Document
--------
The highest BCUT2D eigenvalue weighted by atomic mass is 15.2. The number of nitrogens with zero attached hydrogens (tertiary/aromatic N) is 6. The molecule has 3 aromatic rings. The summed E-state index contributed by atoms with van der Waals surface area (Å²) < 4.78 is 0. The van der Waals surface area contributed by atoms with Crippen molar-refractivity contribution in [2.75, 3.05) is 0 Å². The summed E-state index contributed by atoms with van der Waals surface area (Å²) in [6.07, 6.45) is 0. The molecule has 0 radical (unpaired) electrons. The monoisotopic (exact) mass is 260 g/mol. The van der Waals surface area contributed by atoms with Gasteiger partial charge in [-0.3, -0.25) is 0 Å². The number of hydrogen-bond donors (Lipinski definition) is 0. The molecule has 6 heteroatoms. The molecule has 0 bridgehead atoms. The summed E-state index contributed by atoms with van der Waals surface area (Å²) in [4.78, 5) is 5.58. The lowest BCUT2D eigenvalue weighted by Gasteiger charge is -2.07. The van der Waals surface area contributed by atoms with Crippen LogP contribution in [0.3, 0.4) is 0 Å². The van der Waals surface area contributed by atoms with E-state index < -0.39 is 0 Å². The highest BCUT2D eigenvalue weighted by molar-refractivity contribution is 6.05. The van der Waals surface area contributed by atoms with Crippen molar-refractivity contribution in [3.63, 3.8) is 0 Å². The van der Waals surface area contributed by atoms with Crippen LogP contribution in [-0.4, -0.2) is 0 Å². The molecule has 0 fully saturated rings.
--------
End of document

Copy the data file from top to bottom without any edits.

The highest BCUT2D eigenvalue weighted by atomic mass is 15.2. The number of nitrogens with zero attached hydrogens (tertiary/aromatic N) is 6. The molecule has 3 aromatic rings. The summed E-state index contributed by atoms with van der Waals surface area (Å²) < 4.78 is 0. The van der Waals surface area contributed by atoms with Crippen molar-refractivity contribution in [2.75, 3.05) is 0 Å². The summed E-state index contributed by atoms with van der Waals surface area (Å²) in [6.07, 6.45) is 0. The molecule has 0 radical (unpaired) electrons. The monoisotopic (exact) mass is 260 g/mol. The van der Waals surface area contributed by atoms with Gasteiger partial charge in [-0.3, -0.25) is 0 Å². The number of hydrogen-bond donors (Lipinski definition) is 0. The molecule has 6 heteroatoms. The molecule has 0 bridgehead atoms. The summed E-state index contributed by atoms with van der Waals surface area (Å²) in [4.78, 5) is 5.58. The lowest BCUT2D eigenvalue weighted by Gasteiger charge is -2.07. The van der Waals surface area contributed by atoms with Crippen LogP contribution in [0.3, 0.4) is 0 Å². The van der Waals surface area contributed by atoms with E-state index < -0.39 is 0 Å². The highest BCUT2D eigenvalue weighted by molar-refractivity contribution is 6.05. The van der Waals surface area contributed by atoms with Crippen molar-refractivity contribution in [3.63, 3.8) is 0 Å². The van der Waals surface area contributed by atoms with Crippen LogP contribution in [-0.4, -0.2) is 0 Å². The molecule has 0 fully saturated rings.